The other book I was hoping to publish this year, but was unable to complete in time, is Uncertainties 4 edited by Timothy J. Jarvis. However, I am happy to say that the book is now finished, with a remarkable selection of stories, and will go to print in early 2020, complete with a fantastic cover from the painting “Night Beach” by B. Catling. This is the first time Swan River has worked with Catling, and won’t be the last . . .
A lot of publishing takes place in isolation, with me sitting here in Dublin at my desk tapping away at the keyboard: answering emails, updating accounts, editing, or simply reading. Occasionally I also have the opportunity to leave the house. This year Swan River Press attended Worldcon here in Dublin. It was my first Worldcon: slightly overwhelming, but loads of fun to meet people and talk about books. In October I made my way up to Glasgow for Fantasycon. Although smaller than previous years, it was still great fun to see friends. I’m very much looking forward to Stokercon in 2020—Scarborough is such a fun city to visit. I hope to see you all there!
Just because I’ve been asked lately, it does not look as though we’ll be hosting a Dublin Ghost Story Festival in 2020. The event is not permanently cancelled, so don’t despair just yet, but the idea does need to reach a certain momentum before I’m comfortable committing myself. The events in both 2016 and 2018 were great fun, guests of honour being Adam Nevill and Joyce Carol Oates, respectively. So I do hope we’ll be able to do another one when the time is right. If you want to keep abreast of any announcements, do join our mailing list or follow us on Facebook.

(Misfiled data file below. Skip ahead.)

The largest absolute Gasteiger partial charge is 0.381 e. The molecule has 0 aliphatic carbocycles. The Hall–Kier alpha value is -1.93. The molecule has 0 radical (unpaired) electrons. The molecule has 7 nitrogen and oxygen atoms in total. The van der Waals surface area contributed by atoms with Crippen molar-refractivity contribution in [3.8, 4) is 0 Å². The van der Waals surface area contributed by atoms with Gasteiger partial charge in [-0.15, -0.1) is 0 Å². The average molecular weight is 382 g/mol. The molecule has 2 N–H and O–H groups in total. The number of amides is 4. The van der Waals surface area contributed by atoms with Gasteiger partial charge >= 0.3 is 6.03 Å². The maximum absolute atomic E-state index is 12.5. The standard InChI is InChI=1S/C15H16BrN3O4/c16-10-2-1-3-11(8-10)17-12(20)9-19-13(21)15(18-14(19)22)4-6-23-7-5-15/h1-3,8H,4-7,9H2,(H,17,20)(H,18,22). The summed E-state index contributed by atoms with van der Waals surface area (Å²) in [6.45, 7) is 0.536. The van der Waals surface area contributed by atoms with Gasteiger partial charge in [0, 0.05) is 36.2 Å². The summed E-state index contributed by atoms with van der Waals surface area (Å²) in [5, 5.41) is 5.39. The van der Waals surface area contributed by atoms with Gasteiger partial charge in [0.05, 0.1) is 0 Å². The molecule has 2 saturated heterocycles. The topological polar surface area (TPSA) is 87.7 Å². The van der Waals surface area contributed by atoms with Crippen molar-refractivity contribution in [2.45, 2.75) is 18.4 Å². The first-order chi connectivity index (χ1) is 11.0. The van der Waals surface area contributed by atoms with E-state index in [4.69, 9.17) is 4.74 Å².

While much of publishing can take place in isolation, it is by no means a vacuum. There’s a reason Swan River books look so good. Jim Rockhill continues to proofread all of our volumes, offering his sharp eye and invaluable advice; Meggan Kehrli once again designed all our covers, keeping the look of the Swan River books uniform and exciting; and Ken Mackenzie, who typesets all our books, often a less noticed contribution, but one of great importance. I’d also like to thank Alison Lyons of Dublin UNESCO City of Literature for her constant support of fine literature.